What Expenses Can UK Landlords Deduct From Rental Income?

If you receive rental income from letting out property in the UK, you’ll likely need to declare that rental profit on a self-assessment tax return. The good news is that landlords can deduct certain allowable expenses before calculating tax. But what costs can you offset against rental income?

Allowable expenses help reduce your taxable profit, which in turn cuts your income tax bill. However, the rules on deductions depend on your property type and circumstances. For example, you may be able to offset different amounts for mortgage interest depending on whether you let residential property or commercial units.

Key Allowable Deductions for Landlords

Typical allowable expenses for landlords include:

  • Mortgage interest – You can usually deduct 20% of residential mortgage interest. For commercial property, deduct 100%.
  • Repairs and maintenance – Deduct costs to restore property to original condition e.g. fixing a broken boiler.
  • Services and bills – Water rates, council tax, utilities, cleaning, and gardening services.
  • Letting fees – Deduct letting agency charges and management fees.
  • Professional fees – Accountancy and legal fees related to letting out the property.
  • Insurance – Deduct buildings, contents, public liability and other relevant policies.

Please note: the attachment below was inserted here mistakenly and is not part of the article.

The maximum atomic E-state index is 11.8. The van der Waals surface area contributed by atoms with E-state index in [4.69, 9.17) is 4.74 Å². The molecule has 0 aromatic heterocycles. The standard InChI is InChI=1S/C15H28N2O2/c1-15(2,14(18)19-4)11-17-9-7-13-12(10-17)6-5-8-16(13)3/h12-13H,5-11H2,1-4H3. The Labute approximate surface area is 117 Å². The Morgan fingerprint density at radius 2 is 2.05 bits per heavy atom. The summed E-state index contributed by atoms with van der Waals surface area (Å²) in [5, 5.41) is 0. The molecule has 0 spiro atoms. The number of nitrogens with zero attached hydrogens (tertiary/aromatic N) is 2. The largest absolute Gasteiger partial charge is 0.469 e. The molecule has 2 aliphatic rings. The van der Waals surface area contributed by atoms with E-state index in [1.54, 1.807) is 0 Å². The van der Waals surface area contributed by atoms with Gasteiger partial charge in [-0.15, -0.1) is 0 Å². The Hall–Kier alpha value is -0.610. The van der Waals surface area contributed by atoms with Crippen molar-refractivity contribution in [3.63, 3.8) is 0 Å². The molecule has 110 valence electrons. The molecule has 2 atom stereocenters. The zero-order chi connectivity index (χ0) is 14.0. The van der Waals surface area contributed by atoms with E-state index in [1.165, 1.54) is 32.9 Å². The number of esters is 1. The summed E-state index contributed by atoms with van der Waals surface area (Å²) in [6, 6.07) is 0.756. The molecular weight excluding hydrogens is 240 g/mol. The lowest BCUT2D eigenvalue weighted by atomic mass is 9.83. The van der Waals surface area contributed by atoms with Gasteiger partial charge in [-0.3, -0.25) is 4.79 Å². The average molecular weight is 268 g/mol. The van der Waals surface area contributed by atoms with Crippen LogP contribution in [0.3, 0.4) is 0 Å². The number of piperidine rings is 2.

• Advertising – Marketing costs to find new tenants.

Rules and Exceptions

Bear in mind that capital improvements can’t be deducted from rental profit. These are defined as alterations that improve on or change the property’s original state. For example, you can’t deduct costs for a kitchen upgrade.

Also note that there are special rules for certain property types like furnished holiday lets. And if you claim for part expenses shared between rental and personal use, you can only deduct the rental portion.

Mortgage Interest Rules

For residential property, individual landlords can usually only deduct 20% of their mortgage interest payments from property income. This aims to offset the basic 20% income tax rate. However, the deductible amount may differ if you pay tax at a higher or lower rate.

There are also special rules if you used an increased mortgage loan to fund repairs or improvements. The interest on this extra borrowing may still qualify for tax relief even if the work itself doesn’t count as “repairs”.

Get Professional Advice

Deductions can be complex, with expenses qualifying in some situations but not others. Before completing your self-assessment, it’s worth consulting an accountant or tax advisor about your individual circumstances. They can ensure rental expenses meet the “wholly and exclusively” test for deductibility.

Careful record keeping is also vital when claiming deductions like part expenses. With good documentation, you can maximise allowable costs and legally minimise your rental income tax bill. Just don’t fall foul of the rules by deducting prohibited costs like capital improvements.

Disclaimer. This article has been prepared for information purposes only. Formal professional advice is strongly recommended before making decisions on the topics discussed in this release. No responsibility for any loss to any person acting, or not acting, as a result of this release can be accepted by us, or any person affiliated with us.


For more information about our services and how we can help your business please get in touch.
Scroll to Top